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Income-Based Student Loan Repayment: What Are Your Options?

Christopher Nagel, CFA


Student loans and the ways we go about repaying them remain in the news because, in one way or another, they affect so many of us. Whether in debt to their eyeballs or benefactor of a full ride to a college or university, millions of Americans with student loan debt are burdened by their payment obligations. One strategy for budgeting and planning repayments: income-based student loan repayment.

There are several plans that employ the income-based student loan repayment strategy, but the general idea is the same: lower the borrower’s monthly payments to a manageable number—that is, a percentage of their monthly income—and after a set period of time have the remaining balance forgiven. The main differences among the plans are the percentages of income to be paid monthly and the terms before the loans are forgiven.

Income-Based Repayment (IBR)
There are two types of IBR: Old and New. Old IBR refers to loans taken out before July 1, 2014. The repayment term is 25 years, the monthly payments come to about 15 percent of the borrower’s discretionary income, and the loans must be federal student loans. New IBR, which is slightly more advantageous to the borrower, applies to loans taken out on or after July 1, 2014. The repayment length is 20 years, the monthly payment amount is limited to 10 percent of the borrower’s discretionary income, and again, the loans must be federal student loans. For both types of plans the borrower must make monthly payments through the end of the repayment period. At that time the remaining balance will be forgiven. However, the balance of the forgiveness will be considered taxable income to the borrower in the year it is forgiven.

Those who are best suited for IBR meet the following criteria:
• They don’t expect their income to increase much over time.
• They may have graduate school debt.
• They are married, and their spouse also has income.
• They don’t qualify for a Pay As You Earn plan.

Pay As You Earn (PAYE)
A PAYE plan is similar to the IBRs, but with an additional benefit. Like New IBR, PAYE caps monthly payments at 10 percent of the borrower’s discretionary income and the payment term is 20 years. But it also limits capitalized interest to 10 percent of the outstanding balance. This benefit comes into play at forgiveness. If a borrower does not qualify for PAYE, the 10 percent cap does not apply and interest continues to grow on the borrower’s outstanding balance while the monthly payments are made, which means forgiveness will be for a larger amount. In a vacuum, the larger benefit seems good, but in the case of income-driven repayment it also means a bigger tax bill. PAYE is an improved version of IBR, but to qualify, loans must be taken out after October 1, 2007.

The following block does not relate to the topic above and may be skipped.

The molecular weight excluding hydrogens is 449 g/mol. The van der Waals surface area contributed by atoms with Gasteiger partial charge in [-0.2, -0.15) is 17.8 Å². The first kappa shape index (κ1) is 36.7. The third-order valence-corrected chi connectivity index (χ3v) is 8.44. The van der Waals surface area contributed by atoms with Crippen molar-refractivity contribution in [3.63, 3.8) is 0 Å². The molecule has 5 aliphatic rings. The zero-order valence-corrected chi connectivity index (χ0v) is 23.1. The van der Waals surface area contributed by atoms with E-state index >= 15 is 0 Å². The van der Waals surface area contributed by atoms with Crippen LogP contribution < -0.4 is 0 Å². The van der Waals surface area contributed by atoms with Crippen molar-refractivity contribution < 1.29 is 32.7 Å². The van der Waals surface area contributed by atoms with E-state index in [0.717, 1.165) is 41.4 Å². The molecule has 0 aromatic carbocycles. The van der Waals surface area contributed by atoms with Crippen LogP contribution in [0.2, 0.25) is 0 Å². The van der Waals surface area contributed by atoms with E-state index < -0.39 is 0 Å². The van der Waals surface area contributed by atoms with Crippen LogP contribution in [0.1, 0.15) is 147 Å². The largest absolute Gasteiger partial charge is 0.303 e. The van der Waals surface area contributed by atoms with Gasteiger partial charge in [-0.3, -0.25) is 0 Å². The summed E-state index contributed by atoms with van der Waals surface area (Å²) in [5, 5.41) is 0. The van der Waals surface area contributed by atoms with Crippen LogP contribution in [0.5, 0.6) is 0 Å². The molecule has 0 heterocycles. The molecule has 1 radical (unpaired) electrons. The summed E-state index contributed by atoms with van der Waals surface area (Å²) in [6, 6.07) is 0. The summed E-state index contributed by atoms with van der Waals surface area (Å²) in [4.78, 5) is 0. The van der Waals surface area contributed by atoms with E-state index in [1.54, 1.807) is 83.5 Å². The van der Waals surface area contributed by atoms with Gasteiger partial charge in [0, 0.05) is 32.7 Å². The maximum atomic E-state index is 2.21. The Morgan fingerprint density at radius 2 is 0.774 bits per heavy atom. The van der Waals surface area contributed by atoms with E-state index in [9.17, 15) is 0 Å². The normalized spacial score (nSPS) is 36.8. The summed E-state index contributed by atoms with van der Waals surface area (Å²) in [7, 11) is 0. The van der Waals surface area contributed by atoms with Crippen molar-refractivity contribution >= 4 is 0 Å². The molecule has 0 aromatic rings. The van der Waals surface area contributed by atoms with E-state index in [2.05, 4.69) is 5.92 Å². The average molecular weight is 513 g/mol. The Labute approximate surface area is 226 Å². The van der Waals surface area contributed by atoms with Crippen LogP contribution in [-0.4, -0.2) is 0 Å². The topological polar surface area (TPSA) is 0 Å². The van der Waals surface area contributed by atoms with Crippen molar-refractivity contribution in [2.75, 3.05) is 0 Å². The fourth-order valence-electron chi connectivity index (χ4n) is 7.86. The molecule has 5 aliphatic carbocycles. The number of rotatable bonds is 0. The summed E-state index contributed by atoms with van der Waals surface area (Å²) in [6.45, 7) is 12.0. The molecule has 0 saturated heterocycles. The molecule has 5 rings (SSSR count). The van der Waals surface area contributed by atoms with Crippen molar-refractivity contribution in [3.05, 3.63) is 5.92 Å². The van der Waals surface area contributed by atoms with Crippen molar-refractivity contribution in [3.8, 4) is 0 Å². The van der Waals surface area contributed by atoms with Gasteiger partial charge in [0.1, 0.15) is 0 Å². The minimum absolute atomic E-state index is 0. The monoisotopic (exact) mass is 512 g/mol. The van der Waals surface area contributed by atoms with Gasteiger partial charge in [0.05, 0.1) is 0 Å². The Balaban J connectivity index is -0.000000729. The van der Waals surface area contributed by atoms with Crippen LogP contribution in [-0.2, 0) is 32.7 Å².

Revised Pay As You Earn (REPAYE)
Among income-driven options, REPAYE offers the most advantageous combination of low monthly payments and availability. The plan is best for single borrowers with no graduate school debt who do not qualify for other income-driven repayment plans, and who expect their income to increase substantially in the future. The repayment length is 20 or 25 years and payment amounts are 10 percent of the borrower’s discretionary income. The principal benefit is a more generous interest subsidy, which reduces the interest accrued on the loan but also the forgiveness benefit.

Public Service Loan Forgiveness (PSLF)
The PSLF plan is the most beneficial repayment plan for those who qualify, the coup de grace of loan forgiveness plans. The program is similar to other loan forgiveness programs, but after the borrower has made 120 qualifying monthly payments under a qualifying repayment plan while working full-time at a qualifying employer, the remaining balance is forgiven tax-free. The program is less well known than others, likely because so many borrowers either don’t qualify or incorrectly handle the process and nullify their eligibility at some point during the 10-year repayment term.

If you do not qualify for an income-based student loan repayment plan, you could opt to refinance your higher interest loans. Doing so will make you ineligible for any forgiveness programs, so consider all your options before proceeding with a refinance.

If you have questions about repayment options for your federal loans, please reach out to an HBKS financial advisor. Besides being able to talk through your options outside of forgiveness programs, we partner with firms that specialize in helping people with student loans choose the best option for them. The PSLF is an especially cumbersome process—the number of applicants that nullify their eligibility during the repayment term is high—and it helps to have guidance through the 10-year repayment term. The potential benefits of loan forgiveness are substantial, and getting it right is important to any borrower’s financial well-being.


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